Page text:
When problems happen in otherwise good relationships and marriages, what I often hear from men is that they don’t feel supported by their wives or their girlfriends. Many check out after several attempts to get the support that they need, and just as many more simply don’t know how to get that support directly from the one they love.
Are you one of those guys who feels disconnected and unsupported from your relationship partner? How do you experience this lack of support?
The problem is, on the surface, a lack of support or validation from your wife or girlfriend. Underneath that lies another, more subtle layer.Men have a really difficult time recognizing their own needs, and have an even harder time actually connecting to those needs and communicating it (in language she can understand) directly to her. Instead, guys withdraw and stop interacting with women. they’ll tell themselves, “Why try? It’s just too difficult. Of course I want support, but she should know this. I do a lot for her, why do I need to be the one to tell her?”. Reactions happen across the range: some guys do the withdrawal-and-hide-the-anger thing, or some guys just check out of the relationship in general. Some guys get critical, or exercise their frustration through trying to control things or people in their environment. And some other guys just stew in their heads forever trying to figure out “how to fix it.”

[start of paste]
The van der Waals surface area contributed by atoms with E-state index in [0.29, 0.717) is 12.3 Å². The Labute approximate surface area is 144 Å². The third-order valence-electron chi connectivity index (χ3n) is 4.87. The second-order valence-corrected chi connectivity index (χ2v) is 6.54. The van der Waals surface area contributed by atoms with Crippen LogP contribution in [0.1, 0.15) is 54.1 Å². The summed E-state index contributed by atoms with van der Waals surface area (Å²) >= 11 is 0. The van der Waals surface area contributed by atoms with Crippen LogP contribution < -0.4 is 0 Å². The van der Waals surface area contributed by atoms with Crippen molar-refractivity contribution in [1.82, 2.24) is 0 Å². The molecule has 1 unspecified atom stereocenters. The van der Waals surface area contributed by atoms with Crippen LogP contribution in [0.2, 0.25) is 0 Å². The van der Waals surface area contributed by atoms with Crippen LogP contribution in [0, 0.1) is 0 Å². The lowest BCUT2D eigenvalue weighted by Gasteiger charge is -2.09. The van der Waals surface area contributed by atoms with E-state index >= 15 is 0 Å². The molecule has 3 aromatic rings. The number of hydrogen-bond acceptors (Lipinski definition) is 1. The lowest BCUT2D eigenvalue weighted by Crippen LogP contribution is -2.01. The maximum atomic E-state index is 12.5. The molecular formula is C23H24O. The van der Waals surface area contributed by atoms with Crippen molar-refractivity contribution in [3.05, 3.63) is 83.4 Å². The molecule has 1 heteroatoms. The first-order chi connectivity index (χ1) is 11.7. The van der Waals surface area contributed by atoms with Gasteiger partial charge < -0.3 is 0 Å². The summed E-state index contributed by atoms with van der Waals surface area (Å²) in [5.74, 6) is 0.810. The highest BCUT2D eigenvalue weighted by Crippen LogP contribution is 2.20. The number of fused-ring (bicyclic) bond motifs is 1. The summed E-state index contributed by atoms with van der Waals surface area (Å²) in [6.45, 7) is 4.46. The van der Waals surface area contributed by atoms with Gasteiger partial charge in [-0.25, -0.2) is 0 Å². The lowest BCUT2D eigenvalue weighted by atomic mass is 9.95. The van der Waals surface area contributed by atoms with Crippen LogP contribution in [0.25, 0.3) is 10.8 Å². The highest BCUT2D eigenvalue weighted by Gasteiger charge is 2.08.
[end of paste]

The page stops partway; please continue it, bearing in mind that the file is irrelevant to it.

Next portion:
Here’s some bullet points to help you. It’s unfortunate to see otherwise good guys in otherwise healthy relationships struggle to simply get validated.
- Ask yourself: “Does she validate me enough? Do I need more from her sometimes?”
- Ask yourself: “How does she show me support now? Could I actually name the ways that she communicates her support to me right now?”
- Talk with your wife or girlfriend, and express your appreciation for the support that she does give you; this will reinforce her behavior, and let her know exactly how you want the support. A lot of times women are clueless about how the support/validation is actually absorbed by their guy.
- Write down (on paper) what you would like validation or support for. Are there certain things that you’re contributing to her life, the kids’ lives, or to the household in general? Make a list of those things, to develop your own awareness about what those things actually are.
- Admit there’s a problem, both to yourself and to her. Make some time to communicate with her (hopefully, not during or after a fight). Say: “You know, I’m needing something from you and our relationship, and sometimes I don’t quite know how to ask you. I need to hear more supportive things from you around (x) and (y), and it would make me feel much closer to you.”
- If you sense you’re starting to withdraw or get angry, ask yourself “What am I needing in this moment?”. There’s usually an emotional reaction when we’re not getting a certain need me. This is an extremely powerful statement, so use this liberally when you get upset.
Hopefully, you can employ some of these helpful tips to get the support and validation you need and deserve in your intimate relationship. We’ll be talking about how to give the support and validation back to her in the next blog post. Stay tuned.